Terrible time with council tenant and shock at how law treats landlords15:32 PM, 9th January 2019
About A week ago 40
The Manchester Evening News recently published an article on the cost – and dire state – of temporary accommodation provided by the council. Click here
“Lauren Edwards, team leader at Shelter’s Manchester branch, has seen her family casework double in 12 months, to just under 700 last year.
She says ‘section 13’ notices, when landlords evict tenants at the end of their 12-month lease in order to put up the rent, are becoming an increasingly major factor – as well as ‘section 21’ evictions, when the landlord simply wants the house back, often to sell it.
Lauren stresses rising rents in south Manchester are not confined to the traditionally ‘posh’ areas like Didsbury and Chorlton.
“It’s happening in places you wouldn’t necessarily expect, such as Moss Side, Hulme, Rusholme.”
As a result, the council has seen rocketing numbers of families coming through its door, particularly from south Manchester.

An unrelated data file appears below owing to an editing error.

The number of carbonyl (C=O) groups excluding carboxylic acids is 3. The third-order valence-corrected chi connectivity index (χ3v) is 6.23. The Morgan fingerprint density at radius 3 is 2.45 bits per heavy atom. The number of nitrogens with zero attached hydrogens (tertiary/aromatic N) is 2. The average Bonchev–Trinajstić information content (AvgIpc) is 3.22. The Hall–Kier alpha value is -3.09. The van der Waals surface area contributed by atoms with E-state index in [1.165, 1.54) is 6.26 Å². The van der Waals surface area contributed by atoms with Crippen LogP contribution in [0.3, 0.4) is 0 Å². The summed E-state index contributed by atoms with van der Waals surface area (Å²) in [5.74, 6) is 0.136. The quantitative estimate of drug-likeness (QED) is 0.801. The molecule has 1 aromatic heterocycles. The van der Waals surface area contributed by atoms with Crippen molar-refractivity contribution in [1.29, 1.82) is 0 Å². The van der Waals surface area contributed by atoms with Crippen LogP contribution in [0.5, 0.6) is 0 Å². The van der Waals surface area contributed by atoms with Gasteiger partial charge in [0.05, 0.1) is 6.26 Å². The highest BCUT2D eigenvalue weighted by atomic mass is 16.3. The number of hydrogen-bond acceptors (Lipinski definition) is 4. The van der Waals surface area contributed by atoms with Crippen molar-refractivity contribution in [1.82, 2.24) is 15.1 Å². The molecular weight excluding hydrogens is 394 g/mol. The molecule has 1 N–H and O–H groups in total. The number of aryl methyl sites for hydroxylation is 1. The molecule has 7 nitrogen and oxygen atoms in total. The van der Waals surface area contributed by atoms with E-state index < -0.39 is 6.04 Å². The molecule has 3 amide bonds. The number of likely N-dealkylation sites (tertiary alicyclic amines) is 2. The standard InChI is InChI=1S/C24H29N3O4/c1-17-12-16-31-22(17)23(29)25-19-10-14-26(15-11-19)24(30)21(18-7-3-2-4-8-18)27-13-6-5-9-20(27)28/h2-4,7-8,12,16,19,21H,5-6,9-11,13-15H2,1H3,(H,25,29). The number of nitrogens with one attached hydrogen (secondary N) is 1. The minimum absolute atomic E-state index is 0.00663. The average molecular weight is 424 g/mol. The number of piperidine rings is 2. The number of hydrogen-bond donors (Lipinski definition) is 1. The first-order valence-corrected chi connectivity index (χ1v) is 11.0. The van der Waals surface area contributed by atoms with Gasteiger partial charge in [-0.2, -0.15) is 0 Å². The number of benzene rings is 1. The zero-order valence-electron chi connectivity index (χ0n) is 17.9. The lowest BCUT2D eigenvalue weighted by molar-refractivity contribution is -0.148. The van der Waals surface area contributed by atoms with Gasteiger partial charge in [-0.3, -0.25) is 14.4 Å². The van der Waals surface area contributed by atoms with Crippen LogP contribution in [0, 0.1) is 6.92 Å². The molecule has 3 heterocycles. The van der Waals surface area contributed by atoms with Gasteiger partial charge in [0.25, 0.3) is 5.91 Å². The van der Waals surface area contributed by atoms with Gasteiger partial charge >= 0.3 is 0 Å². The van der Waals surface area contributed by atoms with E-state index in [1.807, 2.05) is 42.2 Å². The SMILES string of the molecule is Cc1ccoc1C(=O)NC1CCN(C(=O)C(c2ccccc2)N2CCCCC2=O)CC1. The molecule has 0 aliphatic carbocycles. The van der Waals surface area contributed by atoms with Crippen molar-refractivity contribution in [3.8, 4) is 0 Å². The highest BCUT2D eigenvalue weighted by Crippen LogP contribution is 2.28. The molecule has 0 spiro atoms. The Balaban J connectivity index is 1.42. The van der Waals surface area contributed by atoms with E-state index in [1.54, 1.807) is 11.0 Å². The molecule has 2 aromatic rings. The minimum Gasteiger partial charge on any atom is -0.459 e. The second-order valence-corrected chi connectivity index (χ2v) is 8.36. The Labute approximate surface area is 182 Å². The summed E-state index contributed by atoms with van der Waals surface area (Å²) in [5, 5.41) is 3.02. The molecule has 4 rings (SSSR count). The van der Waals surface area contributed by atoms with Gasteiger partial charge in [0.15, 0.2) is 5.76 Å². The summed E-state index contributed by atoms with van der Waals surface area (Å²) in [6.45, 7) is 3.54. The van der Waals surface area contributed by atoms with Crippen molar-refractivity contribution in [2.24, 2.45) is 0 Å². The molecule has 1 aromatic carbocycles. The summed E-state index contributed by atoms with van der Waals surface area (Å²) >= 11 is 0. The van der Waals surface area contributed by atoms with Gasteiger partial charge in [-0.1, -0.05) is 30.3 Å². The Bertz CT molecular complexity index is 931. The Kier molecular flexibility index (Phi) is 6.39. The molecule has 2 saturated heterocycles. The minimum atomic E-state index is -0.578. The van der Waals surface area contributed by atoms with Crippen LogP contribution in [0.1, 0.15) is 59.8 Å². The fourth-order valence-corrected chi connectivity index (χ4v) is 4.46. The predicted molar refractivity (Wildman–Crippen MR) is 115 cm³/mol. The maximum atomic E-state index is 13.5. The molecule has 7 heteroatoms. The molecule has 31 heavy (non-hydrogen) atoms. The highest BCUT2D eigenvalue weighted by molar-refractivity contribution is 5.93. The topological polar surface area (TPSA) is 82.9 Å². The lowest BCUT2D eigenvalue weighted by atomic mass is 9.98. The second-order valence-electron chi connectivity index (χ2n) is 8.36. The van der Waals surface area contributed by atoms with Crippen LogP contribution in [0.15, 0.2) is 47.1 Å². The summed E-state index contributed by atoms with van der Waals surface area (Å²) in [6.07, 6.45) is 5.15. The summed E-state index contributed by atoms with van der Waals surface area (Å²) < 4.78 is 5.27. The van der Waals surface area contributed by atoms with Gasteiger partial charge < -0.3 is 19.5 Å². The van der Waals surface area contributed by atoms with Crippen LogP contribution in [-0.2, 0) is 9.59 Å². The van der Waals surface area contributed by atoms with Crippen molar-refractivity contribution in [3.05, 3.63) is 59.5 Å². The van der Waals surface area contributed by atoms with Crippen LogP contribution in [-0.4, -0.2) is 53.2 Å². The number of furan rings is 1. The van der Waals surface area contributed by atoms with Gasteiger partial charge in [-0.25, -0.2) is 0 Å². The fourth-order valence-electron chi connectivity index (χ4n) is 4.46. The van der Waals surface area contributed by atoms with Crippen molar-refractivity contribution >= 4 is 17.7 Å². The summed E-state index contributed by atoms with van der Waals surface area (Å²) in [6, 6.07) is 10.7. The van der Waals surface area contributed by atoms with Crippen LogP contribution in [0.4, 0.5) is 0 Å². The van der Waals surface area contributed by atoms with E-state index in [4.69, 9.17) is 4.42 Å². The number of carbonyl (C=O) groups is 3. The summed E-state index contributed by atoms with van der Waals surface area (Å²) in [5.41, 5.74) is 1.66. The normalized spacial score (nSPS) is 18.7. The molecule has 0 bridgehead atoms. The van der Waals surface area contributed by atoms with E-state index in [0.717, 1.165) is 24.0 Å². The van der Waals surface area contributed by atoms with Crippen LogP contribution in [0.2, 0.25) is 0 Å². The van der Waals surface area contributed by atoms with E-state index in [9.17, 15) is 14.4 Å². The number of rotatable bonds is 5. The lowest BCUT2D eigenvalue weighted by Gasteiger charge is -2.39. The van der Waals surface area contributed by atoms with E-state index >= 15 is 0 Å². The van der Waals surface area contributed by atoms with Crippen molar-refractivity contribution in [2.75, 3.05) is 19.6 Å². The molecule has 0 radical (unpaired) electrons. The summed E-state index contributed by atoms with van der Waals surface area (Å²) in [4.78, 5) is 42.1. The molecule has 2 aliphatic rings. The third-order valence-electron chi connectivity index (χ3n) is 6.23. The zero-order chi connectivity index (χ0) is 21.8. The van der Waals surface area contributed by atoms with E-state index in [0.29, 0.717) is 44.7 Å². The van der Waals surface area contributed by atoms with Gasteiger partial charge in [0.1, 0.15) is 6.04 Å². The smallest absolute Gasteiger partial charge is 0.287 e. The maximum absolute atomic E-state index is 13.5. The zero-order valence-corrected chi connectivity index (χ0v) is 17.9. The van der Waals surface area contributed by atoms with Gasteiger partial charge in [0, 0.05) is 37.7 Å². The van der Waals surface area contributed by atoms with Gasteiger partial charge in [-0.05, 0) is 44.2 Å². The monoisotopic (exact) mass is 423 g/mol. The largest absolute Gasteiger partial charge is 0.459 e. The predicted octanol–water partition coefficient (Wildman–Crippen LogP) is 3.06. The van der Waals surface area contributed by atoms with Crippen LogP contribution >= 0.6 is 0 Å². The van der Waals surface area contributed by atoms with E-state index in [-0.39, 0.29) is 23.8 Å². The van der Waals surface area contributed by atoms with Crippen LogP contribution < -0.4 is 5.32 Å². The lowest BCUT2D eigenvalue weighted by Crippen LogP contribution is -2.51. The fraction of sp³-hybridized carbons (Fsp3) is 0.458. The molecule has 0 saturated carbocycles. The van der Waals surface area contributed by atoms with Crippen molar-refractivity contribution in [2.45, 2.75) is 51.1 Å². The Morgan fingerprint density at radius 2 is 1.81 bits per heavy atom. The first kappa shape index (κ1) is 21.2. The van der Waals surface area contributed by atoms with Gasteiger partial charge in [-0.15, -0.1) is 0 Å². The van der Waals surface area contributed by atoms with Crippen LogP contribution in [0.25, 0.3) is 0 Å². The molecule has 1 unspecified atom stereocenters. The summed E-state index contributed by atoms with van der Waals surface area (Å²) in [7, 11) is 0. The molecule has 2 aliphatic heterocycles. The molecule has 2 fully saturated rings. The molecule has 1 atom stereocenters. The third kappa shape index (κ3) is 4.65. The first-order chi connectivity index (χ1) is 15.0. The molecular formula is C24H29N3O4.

After first placing them in a bed & breakfast or hotel, it will then move them into temporary housing, usually provided by a private letting agency receiving a fixed rate of more than £200 a week in rent.
Manchester council’s expenditure on such accommodation has risen six-fold in the past five years, according to its FOI response: from £1.6m to just under £10m”
“Manchester council spends a lot on bed & breakfast accommodation for homeless people. In 2013, its hotel bill was £650,000. Five years later, it is £3m.”
So the combined total has gone up from £2,250,000 to just under £13,000,000, an increase of 478% in five years.
Landlords are selling up or putting rents up, and the poorest people are being made homeless. This was predicted in July 2015 when Section 24 was announced by George Osborne. A milder version had been introduced in Ireland; it was repealed this year because of increased homelessness. Click here
When will our government come to its senses and repeal Osborne’s lunatic tax?
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